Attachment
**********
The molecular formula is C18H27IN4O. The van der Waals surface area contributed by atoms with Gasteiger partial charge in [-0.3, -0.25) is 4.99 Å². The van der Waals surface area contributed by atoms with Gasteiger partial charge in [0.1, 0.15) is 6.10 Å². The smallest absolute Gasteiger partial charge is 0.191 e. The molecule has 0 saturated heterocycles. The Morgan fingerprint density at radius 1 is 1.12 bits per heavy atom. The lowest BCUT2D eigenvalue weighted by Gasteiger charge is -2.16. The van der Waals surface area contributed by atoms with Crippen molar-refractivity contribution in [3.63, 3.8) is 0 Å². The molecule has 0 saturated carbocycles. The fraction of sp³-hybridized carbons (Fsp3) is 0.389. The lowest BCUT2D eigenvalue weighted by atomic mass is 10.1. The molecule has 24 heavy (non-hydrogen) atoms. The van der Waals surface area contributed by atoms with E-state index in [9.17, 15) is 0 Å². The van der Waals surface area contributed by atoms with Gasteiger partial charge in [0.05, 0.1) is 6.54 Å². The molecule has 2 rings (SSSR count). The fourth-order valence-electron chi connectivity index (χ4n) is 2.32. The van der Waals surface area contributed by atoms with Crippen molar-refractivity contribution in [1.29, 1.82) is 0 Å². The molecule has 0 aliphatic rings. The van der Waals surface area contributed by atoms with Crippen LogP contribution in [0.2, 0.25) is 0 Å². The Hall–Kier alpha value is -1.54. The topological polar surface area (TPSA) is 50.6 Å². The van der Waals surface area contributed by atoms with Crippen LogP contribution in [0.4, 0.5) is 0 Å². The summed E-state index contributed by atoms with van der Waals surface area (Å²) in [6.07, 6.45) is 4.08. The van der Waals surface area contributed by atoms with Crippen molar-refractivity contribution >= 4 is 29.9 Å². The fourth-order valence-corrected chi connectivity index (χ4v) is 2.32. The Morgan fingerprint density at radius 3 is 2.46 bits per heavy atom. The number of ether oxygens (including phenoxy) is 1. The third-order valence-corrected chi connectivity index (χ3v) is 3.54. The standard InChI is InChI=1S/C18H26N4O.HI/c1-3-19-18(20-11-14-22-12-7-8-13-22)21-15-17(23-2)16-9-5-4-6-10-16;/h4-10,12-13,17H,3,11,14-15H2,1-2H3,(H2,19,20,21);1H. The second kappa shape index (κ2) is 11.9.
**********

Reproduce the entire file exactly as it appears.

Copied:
The molecular formula is C18H27IN4O. The van der Waals surface area contributed by atoms with Gasteiger partial charge in [-0.3, -0.25) is 4.99 Å². The van der Waals surface area contributed by atoms with Gasteiger partial charge in [0.1, 0.15) is 6.10 Å². The smallest absolute Gasteiger partial charge is 0.191 e. The molecule has 0 saturated heterocycles. The Morgan fingerprint density at radius 1 is 1.12 bits per heavy atom. The lowest BCUT2D eigenvalue weighted by Gasteiger charge is -2.16. The van der Waals surface area contributed by atoms with Crippen molar-refractivity contribution in [3.63, 3.8) is 0 Å². The molecule has 0 saturated carbocycles. The fraction of sp³-hybridized carbons (Fsp3) is 0.389. The lowest BCUT2D eigenvalue weighted by atomic mass is 10.1. The molecule has 24 heavy (non-hydrogen) atoms. The van der Waals surface area contributed by atoms with E-state index in [9.17, 15) is 0 Å². The van der Waals surface area contributed by atoms with Gasteiger partial charge in [0.05, 0.1) is 6.54 Å². The molecule has 2 rings (SSSR count). The fourth-order valence-electron chi connectivity index (χ4n) is 2.32. The van der Waals surface area contributed by atoms with Crippen molar-refractivity contribution in [1.29, 1.82) is 0 Å². The molecule has 0 aliphatic rings. The van der Waals surface area contributed by atoms with Crippen LogP contribution in [0.2, 0.25) is 0 Å². The Hall–Kier alpha value is -1.54. The topological polar surface area (TPSA) is 50.6 Å². The van der Waals surface area contributed by atoms with Crippen LogP contribution in [0.4, 0.5) is 0 Å². The summed E-state index contributed by atoms with van der Waals surface area (Å²) in [6.07, 6.45) is 4.08. The van der Waals surface area contributed by atoms with Crippen molar-refractivity contribution >= 4 is 29.9 Å². The fourth-order valence-corrected chi connectivity index (χ4v) is 2.32. The Morgan fingerprint density at radius 3 is 2.46 bits per heavy atom. The number of ether oxygens (including phenoxy) is 1. The third-order valence-corrected chi connectivity index (χ3v) is 3.54. The standard InChI is InChI=1S/C18H26N4O.HI/c1-3-19-18(20-11-14-22-12-7-8-13-22)21-15-17(23-2)16-9-5-4-6-10-16;/h4-10,12-13,17H,3,11,14-15H2,1-2H3,(H2,19,20,21);1H. The second kappa shape index (κ2) is 11.9.